By any reasonable measure, I’m an even-keeled sort of fellow, one who doesn’t kick cats or raise a ruckus at the supermarket when a customer ignores the 15-or-less items rule or fidgets for several minutes with the credit-card swiping machine. A hairy eyeball exchanged with the person behind me, sure, but that’s it. I have friends at local retailers, tip well at restaurants, drop a buck in a busker’s hat, and banter with the lovely ladies at the Starbucks near my office. One of them is particularly delightful: she calls me “the best customer in the world” because my order is uncomplicated and always the same: a large iced coffee, black. Tiffany promised she’d wear a Santa hat on Christmas Eve, but reneged, claiming a “very bad hair day,” and after some good-natured ribbing, she pledged to dress in red, white & blue on Independence Day.
I do get annoyed now and again—when a cabbie jacks the meter, for example, the mail (what there is of it, besides bills) not showing up until six p.m., or idiotic TV hosts using the word “journey” in such a promiscuous way that it makes me nostalgic for Chet Huntley—but most people have peculiar tics. Yet, for reasons that elude me, my wife and kids joke—affectionately, I’m assured—that an apt word to describe me would be “grumpy.” I’m not sure whether that’s better or worse than “grouchy,” which is the appellation given to one of my older brothers, but in any case, I’d prefer to be called “persnickety,” if “amiable” or “affable” isn’t in the cards. Besides, I’m not a patch on my older son Nicky who, since he was an adolescent, bites your head off when you attempt to wake him up. He has his own place now, but during high school it was yours truly, the “grumpy” one, who was assigned to get him out of the casket.
An incident last weekend, when three of us attended a showing of the splendid Paddington at an atrocious Cinemark theater in Towson—I don’t care for a half hour of previews, and the temperature is usually about 50 degrees—did take me aback. Okay, I was irked, and if that qualifies as “grumpy,” well, tough toenails. I was on line to buy tickets, and when my turn came up the clerk said the total was $27; but then she took a look at me, mumbled—and not very charitably—“Oh,” and amended the tab, as I was considered a “senior citizen.” Even more perplexing was that my “discount” knocked a mere four bits off the price. Some bargain! My wife Melissa and son Booker—who, when describing a Parquet Courts concert he attended last Saturday, reported that the audience was largely comprised of “old people,” and when pressed for an off-the-cuff demographic, replied that most were “at least 40”—predictably got a real boot out of my premature status as a “senior” and made the most of it for the remainder of the weekend.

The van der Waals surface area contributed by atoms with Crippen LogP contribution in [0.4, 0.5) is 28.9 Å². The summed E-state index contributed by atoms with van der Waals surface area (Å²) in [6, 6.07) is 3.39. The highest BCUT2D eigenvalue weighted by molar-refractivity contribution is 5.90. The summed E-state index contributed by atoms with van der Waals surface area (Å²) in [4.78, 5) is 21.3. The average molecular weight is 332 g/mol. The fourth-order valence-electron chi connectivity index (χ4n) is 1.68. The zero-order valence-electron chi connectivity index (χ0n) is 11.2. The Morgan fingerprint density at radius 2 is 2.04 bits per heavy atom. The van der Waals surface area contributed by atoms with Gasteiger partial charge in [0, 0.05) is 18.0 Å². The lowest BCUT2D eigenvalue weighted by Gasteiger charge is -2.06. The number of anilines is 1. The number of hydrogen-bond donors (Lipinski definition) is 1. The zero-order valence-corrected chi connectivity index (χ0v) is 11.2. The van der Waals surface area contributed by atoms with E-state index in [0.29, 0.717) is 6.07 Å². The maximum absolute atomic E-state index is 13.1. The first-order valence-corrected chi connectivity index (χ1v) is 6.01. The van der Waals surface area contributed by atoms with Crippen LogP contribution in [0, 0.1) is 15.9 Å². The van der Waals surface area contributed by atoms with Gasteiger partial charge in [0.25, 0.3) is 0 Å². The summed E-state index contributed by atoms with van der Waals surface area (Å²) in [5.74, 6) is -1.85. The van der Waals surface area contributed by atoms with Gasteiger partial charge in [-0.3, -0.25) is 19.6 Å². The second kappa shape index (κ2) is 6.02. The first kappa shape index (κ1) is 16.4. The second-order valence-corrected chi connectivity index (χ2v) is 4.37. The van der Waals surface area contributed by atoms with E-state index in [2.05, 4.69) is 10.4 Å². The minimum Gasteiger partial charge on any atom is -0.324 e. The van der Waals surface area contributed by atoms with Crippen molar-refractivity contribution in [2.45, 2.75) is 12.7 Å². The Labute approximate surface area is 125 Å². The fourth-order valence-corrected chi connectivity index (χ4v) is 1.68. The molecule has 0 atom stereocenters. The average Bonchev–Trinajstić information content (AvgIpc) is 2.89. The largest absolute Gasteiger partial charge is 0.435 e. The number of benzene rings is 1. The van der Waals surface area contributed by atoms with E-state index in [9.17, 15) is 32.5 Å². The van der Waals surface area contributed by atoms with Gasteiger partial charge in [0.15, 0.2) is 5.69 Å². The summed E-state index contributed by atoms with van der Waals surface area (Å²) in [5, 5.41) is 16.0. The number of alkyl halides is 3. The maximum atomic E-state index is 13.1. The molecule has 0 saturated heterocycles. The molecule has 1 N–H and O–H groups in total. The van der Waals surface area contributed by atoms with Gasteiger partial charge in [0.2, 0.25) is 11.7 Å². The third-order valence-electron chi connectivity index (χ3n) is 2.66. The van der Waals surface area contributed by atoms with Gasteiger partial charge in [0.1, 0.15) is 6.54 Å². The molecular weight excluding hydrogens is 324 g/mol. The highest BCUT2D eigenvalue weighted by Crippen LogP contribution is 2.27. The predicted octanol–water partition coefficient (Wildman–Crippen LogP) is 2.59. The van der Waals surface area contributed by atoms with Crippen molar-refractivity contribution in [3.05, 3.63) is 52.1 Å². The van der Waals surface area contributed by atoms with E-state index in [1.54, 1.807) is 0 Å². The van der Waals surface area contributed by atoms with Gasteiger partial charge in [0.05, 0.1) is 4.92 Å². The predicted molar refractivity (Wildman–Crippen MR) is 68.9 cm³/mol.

I understand that the term “senior citizen” is elastic these days—who isn’t affronted by receiving, unbidden, the awful AARP magazine upon turning 50?—but I’d always thought 65 was the magic number for reduced prices at participating establishments. As it happens, I’m still a spry 59, with a birthday coming up in June. Could be mistaken, but I’m fairly certain my current appearance is more youthful than my dad’s, who passed away suddenly at 55. Were he still among us—unlikely, since he was born, on a kitchen table in a small Massachusetts home, in 1916—we’d have a ball debating the question.
The most memorable line that President Bill Clinton ever delivered was at a commencement speech at Princeton University in 1996—he was 49—when he told the graduates that he then realized he had “more yesterdays than tomorrows.” I doubt that was an original line—maybe lifted from a “Gasoline Alley” or “Pogo” comic strip—but it certainly has an edge to it. I’m deep into middle age, which has pros and cons, mostly the latter, not that there’s anything you can do about it. In my particular situation, I find no relief (or cause for optimism) from the ongoing decimation of a profession I’ve practiced since the 1970s, and flinch every time an old friend is forced to abandon journalism for a public relations job. And it saddens me that so many gifted young writers in their early 20s—men and women who a few decades back would be employed at a robust newspaper or magazine—have to scrape by on the meager fees that websites (this one included) offer.
Maybe that’s just a touch grumpy, although not nearly as acute when I’m walking and a person waves and I can’t even see his or her face from half a block away. Worse, my optometrist says my eyeglass prescription has “maxed out,” which was a rude surprise when sprung upon me a few years ago. On the other hand, while I’m glad there were no mobile phones when I was a teen, they sure are useful now, and the iPhone 6’s bigger screen is a boon to me. I maintain that the most significant invention of the 20th century was air-conditioning, since that turned the country upside down, making cities like Phoenix or Houston, say, fit for living, but a minor change, relatively, in my lifetime was the introduction of ATM’s. My kids tire of my stories I tell of rushing to the bank by three p.m. on Fridays to secure weekend funds, but it still amazes me.
But hey, gotta go! It’s getting on in the afternoon, and I don’t want to miss the “early bird buffet” at that Indian joint downtown.
—Follow Russ Smith on Twitter: @MUGGER1955.
Photo Credit: Teresa Kirby Smith